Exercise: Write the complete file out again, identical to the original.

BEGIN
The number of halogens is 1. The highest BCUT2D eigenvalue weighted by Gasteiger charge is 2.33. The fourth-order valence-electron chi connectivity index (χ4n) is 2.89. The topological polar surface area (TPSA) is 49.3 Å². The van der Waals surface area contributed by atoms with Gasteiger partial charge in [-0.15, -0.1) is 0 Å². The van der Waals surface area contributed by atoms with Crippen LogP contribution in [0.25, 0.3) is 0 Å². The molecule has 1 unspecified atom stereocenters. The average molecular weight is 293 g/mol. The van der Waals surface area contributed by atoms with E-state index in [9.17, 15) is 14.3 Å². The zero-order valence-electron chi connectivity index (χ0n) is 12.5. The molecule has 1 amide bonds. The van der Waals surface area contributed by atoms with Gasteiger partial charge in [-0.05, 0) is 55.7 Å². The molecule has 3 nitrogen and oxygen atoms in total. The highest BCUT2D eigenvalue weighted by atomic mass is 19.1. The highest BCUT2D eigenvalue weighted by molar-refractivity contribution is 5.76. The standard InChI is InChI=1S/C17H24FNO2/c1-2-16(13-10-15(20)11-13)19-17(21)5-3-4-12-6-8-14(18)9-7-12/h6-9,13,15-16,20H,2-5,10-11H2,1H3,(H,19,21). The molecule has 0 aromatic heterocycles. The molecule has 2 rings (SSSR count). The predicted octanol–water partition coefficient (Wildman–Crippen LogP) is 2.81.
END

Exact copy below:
The number of halogens is 1. The highest BCUT2D eigenvalue weighted by Gasteiger charge is 2.33. The fourth-order valence-electron chi connectivity index (χ4n) is 2.89. The topological polar surface area (TPSA) is 49.3 Å². The van der Waals surface area contributed by atoms with Gasteiger partial charge in [-0.15, -0.1) is 0 Å². The van der Waals surface area contributed by atoms with Crippen LogP contribution in [0.25, 0.3) is 0 Å². The molecule has 1 unspecified atom stereocenters. The average molecular weight is 293 g/mol. The van der Waals surface area contributed by atoms with E-state index in [9.17, 15) is 14.3 Å². The zero-order valence-electron chi connectivity index (χ0n) is 12.5. The molecule has 1 amide bonds. The van der Waals surface area contributed by atoms with Gasteiger partial charge in [-0.05, 0) is 55.7 Å². The molecule has 3 nitrogen and oxygen atoms in total. The highest BCUT2D eigenvalue weighted by atomic mass is 19.1. The highest BCUT2D eigenvalue weighted by molar-refractivity contribution is 5.76. The standard InChI is InChI=1S/C17H24FNO2/c1-2-16(13-10-15(20)11-13)19-17(21)5-3-4-12-6-8-14(18)9-7-12/h6-9,13,15-16,20H,2-5,10-11H2,1H3,(H,19,21). The molecule has 0 aromatic heterocycles. The molecule has 2 rings (SSSR count). The predicted octanol–water partition coefficient (Wildman–Crippen LogP) is 2.81.